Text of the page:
As far as execution goes, I really appreciate a major league team that can execute when a game is on the line. Call it small ball, call it what you want. It is just good baseball from where I'm sitting. As far as guys knowing how to play the game, it doesn't matter if you know how to play the game if the talent isn't there, or has passed you by. Youth is a wonderful thing as well, and it would be great if every player came to the big leagues and was full of composure and experience. Doesn't happen that often, and there is a process of getting comfortable and dealing with the pressures of major league baseball. Some can master it. Some never do. Sometimes a veteran player will win you some games with his experience and composure. Sometimes a youngster will win you some games with sheer talent. It's up to the talent evaluators to piece a team together with the best compliment of youth and experience, and then up to the manager to put his people in positions and situations in which they can best excel and help the team win.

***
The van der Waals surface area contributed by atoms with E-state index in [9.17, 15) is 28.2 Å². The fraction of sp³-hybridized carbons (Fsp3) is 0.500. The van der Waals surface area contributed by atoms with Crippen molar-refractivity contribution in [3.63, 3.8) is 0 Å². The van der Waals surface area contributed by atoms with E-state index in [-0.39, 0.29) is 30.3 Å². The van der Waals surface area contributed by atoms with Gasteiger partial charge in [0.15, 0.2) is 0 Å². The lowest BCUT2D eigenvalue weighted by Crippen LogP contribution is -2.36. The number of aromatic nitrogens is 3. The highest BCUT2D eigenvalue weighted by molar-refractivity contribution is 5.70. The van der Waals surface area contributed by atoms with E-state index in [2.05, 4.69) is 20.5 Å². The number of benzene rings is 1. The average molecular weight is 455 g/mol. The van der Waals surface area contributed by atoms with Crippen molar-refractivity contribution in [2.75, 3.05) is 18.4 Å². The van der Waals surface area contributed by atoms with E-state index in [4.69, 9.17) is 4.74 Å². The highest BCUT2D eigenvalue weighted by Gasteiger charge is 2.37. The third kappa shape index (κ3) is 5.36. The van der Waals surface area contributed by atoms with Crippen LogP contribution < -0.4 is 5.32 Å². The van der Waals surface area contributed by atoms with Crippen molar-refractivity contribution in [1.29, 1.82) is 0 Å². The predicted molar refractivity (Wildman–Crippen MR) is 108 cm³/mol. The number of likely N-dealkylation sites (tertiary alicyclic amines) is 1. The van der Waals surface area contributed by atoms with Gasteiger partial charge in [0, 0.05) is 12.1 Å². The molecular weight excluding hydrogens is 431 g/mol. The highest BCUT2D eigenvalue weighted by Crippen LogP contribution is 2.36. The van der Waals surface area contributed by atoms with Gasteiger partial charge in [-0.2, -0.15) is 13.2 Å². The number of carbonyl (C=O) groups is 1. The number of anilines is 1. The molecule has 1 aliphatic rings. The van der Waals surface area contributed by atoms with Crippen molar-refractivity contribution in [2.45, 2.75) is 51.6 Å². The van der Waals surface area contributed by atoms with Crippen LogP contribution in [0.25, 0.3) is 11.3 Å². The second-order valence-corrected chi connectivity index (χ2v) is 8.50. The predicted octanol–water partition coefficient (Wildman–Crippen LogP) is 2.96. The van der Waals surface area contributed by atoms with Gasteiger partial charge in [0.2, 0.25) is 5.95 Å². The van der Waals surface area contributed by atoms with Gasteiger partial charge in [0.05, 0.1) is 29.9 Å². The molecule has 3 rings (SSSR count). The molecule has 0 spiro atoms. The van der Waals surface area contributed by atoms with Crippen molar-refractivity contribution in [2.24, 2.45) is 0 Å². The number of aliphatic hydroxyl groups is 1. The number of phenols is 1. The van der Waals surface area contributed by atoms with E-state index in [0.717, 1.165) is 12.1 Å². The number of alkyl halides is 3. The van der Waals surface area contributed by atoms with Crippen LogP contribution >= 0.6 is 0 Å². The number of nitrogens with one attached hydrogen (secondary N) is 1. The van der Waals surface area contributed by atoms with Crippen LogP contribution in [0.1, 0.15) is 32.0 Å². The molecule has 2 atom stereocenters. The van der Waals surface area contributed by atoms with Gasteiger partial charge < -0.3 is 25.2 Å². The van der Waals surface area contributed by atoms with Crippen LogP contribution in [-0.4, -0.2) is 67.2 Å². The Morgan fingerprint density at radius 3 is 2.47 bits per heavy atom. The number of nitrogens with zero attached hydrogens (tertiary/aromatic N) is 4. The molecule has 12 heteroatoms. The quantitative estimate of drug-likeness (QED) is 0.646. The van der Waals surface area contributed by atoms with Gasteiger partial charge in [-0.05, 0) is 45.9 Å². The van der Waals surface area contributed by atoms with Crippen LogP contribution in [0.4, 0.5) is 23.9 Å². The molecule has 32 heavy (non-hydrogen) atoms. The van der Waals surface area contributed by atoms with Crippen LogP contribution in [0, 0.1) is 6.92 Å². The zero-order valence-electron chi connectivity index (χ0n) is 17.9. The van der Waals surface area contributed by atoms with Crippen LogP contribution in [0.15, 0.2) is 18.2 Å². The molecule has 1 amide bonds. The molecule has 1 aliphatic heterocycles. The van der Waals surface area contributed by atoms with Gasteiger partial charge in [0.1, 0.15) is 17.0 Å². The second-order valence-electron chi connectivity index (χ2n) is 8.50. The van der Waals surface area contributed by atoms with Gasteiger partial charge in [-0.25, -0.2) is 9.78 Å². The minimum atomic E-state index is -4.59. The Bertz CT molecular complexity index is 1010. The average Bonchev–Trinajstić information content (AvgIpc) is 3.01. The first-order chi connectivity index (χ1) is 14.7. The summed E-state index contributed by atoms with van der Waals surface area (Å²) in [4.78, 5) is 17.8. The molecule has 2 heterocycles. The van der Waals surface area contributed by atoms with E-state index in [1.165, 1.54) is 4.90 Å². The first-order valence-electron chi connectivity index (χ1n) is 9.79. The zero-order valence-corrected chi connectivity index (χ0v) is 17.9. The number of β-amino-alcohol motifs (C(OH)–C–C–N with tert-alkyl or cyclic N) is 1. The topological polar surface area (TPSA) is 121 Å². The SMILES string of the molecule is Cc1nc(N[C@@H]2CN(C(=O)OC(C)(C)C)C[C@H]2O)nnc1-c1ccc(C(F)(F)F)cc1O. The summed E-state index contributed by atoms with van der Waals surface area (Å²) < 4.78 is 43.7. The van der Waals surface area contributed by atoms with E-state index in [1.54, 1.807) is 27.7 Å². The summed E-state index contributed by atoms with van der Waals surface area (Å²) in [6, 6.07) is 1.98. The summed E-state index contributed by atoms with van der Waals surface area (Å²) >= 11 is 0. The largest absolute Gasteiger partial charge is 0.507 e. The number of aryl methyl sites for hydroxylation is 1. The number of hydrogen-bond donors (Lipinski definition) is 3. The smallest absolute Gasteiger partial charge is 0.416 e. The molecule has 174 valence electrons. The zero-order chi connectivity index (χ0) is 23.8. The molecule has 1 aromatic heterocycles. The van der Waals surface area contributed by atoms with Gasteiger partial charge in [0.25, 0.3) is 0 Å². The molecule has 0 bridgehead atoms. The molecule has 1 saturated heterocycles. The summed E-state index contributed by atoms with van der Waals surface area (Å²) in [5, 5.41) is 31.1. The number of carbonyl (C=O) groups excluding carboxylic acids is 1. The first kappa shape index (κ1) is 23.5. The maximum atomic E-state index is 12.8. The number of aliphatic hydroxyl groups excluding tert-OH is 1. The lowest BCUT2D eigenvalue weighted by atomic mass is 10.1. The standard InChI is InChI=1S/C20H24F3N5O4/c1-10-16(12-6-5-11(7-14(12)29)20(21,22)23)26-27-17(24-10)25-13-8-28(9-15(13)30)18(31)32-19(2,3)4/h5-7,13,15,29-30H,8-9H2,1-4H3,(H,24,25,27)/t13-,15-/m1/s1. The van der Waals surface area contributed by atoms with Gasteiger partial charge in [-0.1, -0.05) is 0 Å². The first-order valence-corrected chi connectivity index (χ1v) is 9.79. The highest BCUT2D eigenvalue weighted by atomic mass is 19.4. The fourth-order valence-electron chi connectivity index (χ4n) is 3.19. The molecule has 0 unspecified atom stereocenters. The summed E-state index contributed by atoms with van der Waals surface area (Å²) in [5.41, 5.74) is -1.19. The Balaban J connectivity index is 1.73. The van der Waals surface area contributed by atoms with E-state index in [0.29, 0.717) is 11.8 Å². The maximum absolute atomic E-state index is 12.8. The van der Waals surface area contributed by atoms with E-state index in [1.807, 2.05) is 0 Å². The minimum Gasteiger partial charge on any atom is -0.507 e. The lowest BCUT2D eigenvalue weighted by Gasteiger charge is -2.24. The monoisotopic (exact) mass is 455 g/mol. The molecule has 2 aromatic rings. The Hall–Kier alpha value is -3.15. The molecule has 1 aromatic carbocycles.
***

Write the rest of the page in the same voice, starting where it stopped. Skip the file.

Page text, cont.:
Umpires, players, managers, GM's? There is a huge amount of pressure on all these guys to be at their very best, every day. If they aren't, there is someone at a lower level ready to take their place.

Ravenlord
05-29-2006, 12:08 PM
here's my philosphy on the subject.

Defense
only one way to play defense, and that is to know the situation (and what you should be doing), hit your cutoff man, be realistic about your throwing ability, never lollygag, and work a little extra on your defensive short comings. mental mistakes happen, it's part of the game because some people are simply just not as fast thinking as others, all i want though is for the fielder to be decisive.